A Guy Walks Into a Bar, Continued…

WALKING INTO THE BAR!

Note to reader: Here we are. Finally arriving at the first step of busking in bars. Starting out, you might want to start with a neighborhood type bar to cut your teeth. Regulars, cheap beer, people who aren’t expecting much. Fun, easy, no stress… Later on I will give you some pointers on how to make it into a major operation but you gotta start somewhere and it’s better to learn to swim in the shallow end instead of jumping head on into the deep end of the pool!

LOCATION

First- Ask for permission from the general management (GM) or owner if you will be on private property. (This includes asking the nearby shop owners if you will be on a sidewalk near the shop’s entrance.) It is (in my opinion anyways) important to be on everybody’s good side if it’s at all possible. It will make it much easier for you to be sure. This includes police and security guards if possible. Look at it this way, whether they give you their permission or not, they may be pleased you came in to ask and they will know who you are and what you are doing which goes a long way towards avoiding problems in the future. Give them a card if you have one. If not, make one. It is a little thing but a card shows that you take yourself seriously and that you are established enough to have one. You can get them as low as $50 for 500, so what is the deal with home printed/perforated edge ones? Get a real card if you are a for real business! This is TOTALLY something worth judging someone on. That is the point. Color copies are a good alternative if you want to keep it low cost and add a lot of info. You might consider making a lot of these to hand out to customers if you are in an area where you might get residual income gigs. TOTALLY worth it in my opinion. Don’t do the “make your own’ business card thing if you want to be taken seriously! If they give you permission, offer them a sketch. If they don’t want one, offer to draw somebody else for them. This allows them to see first hand what you’re doing and establishes a positive rapport.

When you get to an establishment ask a staff person their name tell them yours. Ask them how they are, be nice and try to get them to smile by smiling at them. The idea is that your pleasant attitude will rub off on them. Ask them if the GM or owner is around and make sure they are not busy. (Asking for permission at a busy time is almost certain to get you the brush off.) If they are busy, ask when a good time to catch them will be and then come back. If it is in the morning sometime during the week, come early because they usually leave early. If they tell you to come back later ask if you can leave a card and draw the staff member so that the GM can see what you do. This goes a long way toward making a good impression. Hopefully the pleasant attitude of the staff member will be noticed by the GM, they will enjoy your artwork and maybe they will even look forward to meeting you when you stop by later! – All because you made a good impression on the staff member who relayed the message. DO NOT HAVE THE STAFF MEMBER ASK THEM IF YOU CAN COME IN AND DRAW.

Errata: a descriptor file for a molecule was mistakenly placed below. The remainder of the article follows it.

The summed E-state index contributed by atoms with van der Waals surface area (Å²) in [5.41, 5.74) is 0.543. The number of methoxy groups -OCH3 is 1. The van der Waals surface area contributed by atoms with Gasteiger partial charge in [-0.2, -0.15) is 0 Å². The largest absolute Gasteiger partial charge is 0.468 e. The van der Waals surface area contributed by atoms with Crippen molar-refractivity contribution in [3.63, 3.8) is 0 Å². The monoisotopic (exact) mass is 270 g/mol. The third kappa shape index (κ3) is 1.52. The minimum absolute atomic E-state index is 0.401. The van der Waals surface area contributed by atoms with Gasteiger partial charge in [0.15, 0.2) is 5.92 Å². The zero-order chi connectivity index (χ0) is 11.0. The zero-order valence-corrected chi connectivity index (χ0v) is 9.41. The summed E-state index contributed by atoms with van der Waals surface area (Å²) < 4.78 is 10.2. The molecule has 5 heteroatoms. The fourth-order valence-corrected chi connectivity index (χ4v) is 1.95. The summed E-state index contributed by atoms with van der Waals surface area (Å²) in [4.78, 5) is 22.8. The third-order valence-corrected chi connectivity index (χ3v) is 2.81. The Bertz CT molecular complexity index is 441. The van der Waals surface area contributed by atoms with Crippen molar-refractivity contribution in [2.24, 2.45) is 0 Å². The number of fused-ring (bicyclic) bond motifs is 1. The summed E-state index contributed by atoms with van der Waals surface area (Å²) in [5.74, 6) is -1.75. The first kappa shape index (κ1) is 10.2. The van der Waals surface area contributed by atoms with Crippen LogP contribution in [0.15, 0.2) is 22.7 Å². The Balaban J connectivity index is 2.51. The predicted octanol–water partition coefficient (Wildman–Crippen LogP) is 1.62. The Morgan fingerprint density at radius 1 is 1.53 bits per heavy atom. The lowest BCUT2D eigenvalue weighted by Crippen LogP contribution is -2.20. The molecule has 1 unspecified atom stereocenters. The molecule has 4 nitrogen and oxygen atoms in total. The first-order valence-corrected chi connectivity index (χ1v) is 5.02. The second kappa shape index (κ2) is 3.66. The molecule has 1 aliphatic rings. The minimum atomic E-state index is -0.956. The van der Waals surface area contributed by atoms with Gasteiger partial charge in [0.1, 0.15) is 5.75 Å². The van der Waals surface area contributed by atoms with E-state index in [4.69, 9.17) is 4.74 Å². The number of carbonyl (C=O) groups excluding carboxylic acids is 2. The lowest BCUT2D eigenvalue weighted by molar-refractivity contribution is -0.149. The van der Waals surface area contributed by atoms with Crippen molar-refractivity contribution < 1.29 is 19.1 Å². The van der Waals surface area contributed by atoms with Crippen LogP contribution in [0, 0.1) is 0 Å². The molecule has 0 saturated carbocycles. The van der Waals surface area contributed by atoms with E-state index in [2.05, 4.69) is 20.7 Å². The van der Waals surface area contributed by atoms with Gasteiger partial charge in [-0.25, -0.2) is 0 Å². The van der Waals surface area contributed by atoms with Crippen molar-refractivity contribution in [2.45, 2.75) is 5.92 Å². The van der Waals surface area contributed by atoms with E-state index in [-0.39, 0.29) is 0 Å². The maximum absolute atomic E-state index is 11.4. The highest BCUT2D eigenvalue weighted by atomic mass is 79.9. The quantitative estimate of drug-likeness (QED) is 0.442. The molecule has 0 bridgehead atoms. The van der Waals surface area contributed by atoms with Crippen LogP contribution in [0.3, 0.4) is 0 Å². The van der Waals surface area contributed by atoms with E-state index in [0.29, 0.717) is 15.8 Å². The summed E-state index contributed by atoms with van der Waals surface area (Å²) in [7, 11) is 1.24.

Make sure there is NO DRAMA in your first encounter with the GM. Please keep in mind that to most GM’s, what you will be doing is merely an afterthought. They will go with their impulses. If they sense the slightest hint of trouble, they will give you the thumbs downs indefinitely. If you have already gotten permission from other local establishments, let them know you will be going to those places as well when you introduce yourself. This will show that what you are doing has already been accepted by at least one of their peers, which may also make it easier for them to go along with it.

More on meeting with the staff and manager next post.

Copyright Adam Pate, 2013 All rights reserved.

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